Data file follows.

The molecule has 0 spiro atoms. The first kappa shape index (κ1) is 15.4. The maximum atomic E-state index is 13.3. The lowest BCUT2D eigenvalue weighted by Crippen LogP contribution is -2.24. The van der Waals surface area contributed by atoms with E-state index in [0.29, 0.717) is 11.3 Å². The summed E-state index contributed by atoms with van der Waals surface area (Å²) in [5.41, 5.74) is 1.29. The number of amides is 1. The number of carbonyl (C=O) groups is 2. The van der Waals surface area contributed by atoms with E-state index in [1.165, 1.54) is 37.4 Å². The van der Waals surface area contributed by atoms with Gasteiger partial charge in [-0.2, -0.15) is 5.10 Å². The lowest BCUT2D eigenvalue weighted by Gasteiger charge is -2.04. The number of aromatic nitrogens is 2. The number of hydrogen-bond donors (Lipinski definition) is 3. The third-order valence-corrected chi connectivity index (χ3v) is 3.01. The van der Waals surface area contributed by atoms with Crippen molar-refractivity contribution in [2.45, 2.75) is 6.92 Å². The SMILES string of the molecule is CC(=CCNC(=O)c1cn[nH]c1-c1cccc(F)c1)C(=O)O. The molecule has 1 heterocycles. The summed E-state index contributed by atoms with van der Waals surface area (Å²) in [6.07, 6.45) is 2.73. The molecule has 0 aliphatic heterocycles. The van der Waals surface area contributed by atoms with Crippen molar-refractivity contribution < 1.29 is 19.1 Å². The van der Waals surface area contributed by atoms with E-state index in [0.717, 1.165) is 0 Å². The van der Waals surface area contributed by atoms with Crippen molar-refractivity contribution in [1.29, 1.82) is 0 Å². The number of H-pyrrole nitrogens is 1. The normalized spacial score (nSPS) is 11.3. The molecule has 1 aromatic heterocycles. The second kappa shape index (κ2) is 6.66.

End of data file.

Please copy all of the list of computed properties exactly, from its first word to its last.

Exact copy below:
The molecule has 0 spiro atoms. The first kappa shape index (κ1) is 15.4. The maximum atomic E-state index is 13.3. The lowest BCUT2D eigenvalue weighted by Crippen LogP contribution is -2.24. The van der Waals surface area contributed by atoms with E-state index in [0.29, 0.717) is 11.3 Å². The summed E-state index contributed by atoms with van der Waals surface area (Å²) in [5.41, 5.74) is 1.29. The number of amides is 1. The number of carbonyl (C=O) groups is 2. The van der Waals surface area contributed by atoms with E-state index in [1.165, 1.54) is 37.4 Å². The van der Waals surface area contributed by atoms with Gasteiger partial charge in [-0.2, -0.15) is 5.10 Å². The lowest BCUT2D eigenvalue weighted by Gasteiger charge is -2.04. The number of aromatic nitrogens is 2. The number of hydrogen-bond donors (Lipinski definition) is 3. The third-order valence-corrected chi connectivity index (χ3v) is 3.01. The van der Waals surface area contributed by atoms with Crippen molar-refractivity contribution in [2.45, 2.75) is 6.92 Å². The SMILES string of the molecule is CC(=CCNC(=O)c1cn[nH]c1-c1cccc(F)c1)C(=O)O. The molecule has 1 heterocycles. The summed E-state index contributed by atoms with van der Waals surface area (Å²) in [6.07, 6.45) is 2.73. The molecule has 0 aliphatic heterocycles. The van der Waals surface area contributed by atoms with Crippen molar-refractivity contribution < 1.29 is 19.1 Å². The van der Waals surface area contributed by atoms with E-state index in [0.717, 1.165) is 0 Å². The van der Waals surface area contributed by atoms with Crippen molar-refractivity contribution in [1.29, 1.82) is 0 Å². The number of H-pyrrole nitrogens is 1. The normalized spacial score (nSPS) is 11.3. The molecule has 1 aromatic heterocycles. The second kappa shape index (κ2) is 6.66.